Carlyle announces retirement as Head Basketball Coach t Walters State

Bill Carlyle came to Walters State in 1977 excited about the opportunity to be the men’s basketball head coach and ready to see what kind of success he could bring to the college. 

Even Carlyle, a native of Bulls Gap, couldn’t have dreamed of leaving a legacy of this magnitude. 

On Thursday, Carlyle, now a Hall of Fame head coach, announced his retirement after leading the Walters State men’s basketball program for the past 46 seasons.

“It comes with mixed emotions, obviously,” Carlyle said. “You don’t do this for 60 years and walk away without any emotion. When I started here, I felt like Walters State was a good spot out of the storm after coaching Division I for seven years. We had great leadership here. Dr. (Jack) Campbell and Dr. (Wade) McCamey were great leaders that cared about athletics. Dr. (Tony) Miksa has been very supportive, as well. I have just been very blessed with a great administration.

“Since I have been here, I had plenty of chances to leave but didn’t want to move my family and I just like Walters State, the administration and the mission. It’s been very rewarding. I feel like we have helped a tremendous amount of good men and made a positive impact on them. That’s what you try and do with this job.” 

While Carlyle has made Walters State his home for almost five decades, that wasn’t the original plan. Carlyle came to the school following four years spent as the top assistant at Oklahoma State.

“When I came here, I said I was going to stay three years and then go back to Division I,” Carlyle said. “But this is home. It was pretty hard once we got back in these mountains to leave. We came from Oklahoma and Iowa and really just wanted to get back somewhere in the south. And lo and behold, we ended up back in Morristown. I could have never imagined.”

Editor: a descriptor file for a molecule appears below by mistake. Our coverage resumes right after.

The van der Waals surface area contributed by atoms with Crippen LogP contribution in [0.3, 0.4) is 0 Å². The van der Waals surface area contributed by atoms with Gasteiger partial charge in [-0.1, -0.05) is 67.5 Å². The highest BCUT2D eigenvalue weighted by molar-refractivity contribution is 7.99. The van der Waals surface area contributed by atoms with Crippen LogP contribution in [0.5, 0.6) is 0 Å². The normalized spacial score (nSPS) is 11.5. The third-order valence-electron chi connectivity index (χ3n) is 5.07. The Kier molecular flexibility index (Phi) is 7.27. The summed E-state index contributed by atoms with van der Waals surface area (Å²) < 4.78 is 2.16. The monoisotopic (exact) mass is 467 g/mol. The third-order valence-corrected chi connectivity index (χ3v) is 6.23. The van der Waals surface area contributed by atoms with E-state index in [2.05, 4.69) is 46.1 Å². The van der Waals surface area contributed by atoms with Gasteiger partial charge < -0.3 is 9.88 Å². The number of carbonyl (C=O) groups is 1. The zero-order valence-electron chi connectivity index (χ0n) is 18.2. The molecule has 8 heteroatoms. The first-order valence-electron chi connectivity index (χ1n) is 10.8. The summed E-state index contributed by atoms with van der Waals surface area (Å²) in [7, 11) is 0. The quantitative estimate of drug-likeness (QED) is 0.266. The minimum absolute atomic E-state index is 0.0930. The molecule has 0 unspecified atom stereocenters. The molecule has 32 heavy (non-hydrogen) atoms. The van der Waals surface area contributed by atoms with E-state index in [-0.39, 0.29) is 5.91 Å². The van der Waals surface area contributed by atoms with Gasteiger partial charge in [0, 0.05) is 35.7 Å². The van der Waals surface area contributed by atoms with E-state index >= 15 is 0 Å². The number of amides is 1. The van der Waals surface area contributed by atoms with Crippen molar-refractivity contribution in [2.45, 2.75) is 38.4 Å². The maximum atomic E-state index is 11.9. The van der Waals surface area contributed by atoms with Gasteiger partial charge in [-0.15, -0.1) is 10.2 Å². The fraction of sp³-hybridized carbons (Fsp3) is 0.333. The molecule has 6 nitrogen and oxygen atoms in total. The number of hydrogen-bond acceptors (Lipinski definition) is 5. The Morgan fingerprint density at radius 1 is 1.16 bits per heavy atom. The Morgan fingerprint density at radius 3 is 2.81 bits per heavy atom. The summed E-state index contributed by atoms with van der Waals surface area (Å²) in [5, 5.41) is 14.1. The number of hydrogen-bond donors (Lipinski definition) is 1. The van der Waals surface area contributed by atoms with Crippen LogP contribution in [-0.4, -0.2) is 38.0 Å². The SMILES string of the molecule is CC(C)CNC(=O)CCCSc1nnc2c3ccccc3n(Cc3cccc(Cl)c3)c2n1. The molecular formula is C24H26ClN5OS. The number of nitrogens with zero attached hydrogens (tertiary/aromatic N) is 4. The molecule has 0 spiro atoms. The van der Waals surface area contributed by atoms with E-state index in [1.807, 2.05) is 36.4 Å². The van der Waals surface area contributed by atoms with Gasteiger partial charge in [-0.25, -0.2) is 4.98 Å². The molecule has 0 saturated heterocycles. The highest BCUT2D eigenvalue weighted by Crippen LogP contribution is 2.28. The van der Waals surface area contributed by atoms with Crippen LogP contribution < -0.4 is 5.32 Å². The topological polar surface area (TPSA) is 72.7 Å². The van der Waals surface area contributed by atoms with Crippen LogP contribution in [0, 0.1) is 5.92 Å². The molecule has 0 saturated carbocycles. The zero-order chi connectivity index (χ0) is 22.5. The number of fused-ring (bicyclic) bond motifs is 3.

One of the people that saw potential in Carlyle in 1977 was Dr. Jack Campbell. Campbell, now President Emeritus at Walters State, said it was evident from the very beginning that Carlyle was the perfect choice to lead the men’s basketball program.

“When we interviewed Coach Carlyle 46 years ago, we recognized almost immediately that he was the man we wanted to head up our men’s basketball program,” Campbell said. “His past coaching record, his philosophy of coaching, his personal values and characteristics, along with his desire to be at Walters State, greatly complemented the vision we had established for the college, including the athletic program.  

“Over the years he has accomplished and, in many ways, exceeded our expectations. Walters State’s basketball program under Bill’s leadership for the past 46 years has become recognized among the top programs in the nation. Bill is recognized as one of the top coaches in the nation. He has achieved legendary status. Without question, with his loyalty and service to the college and with his unwavering commitment to excellence in his basketball program, and given the strong support from his entire family, Coach Carlyle has had a most successful career at Walters State.”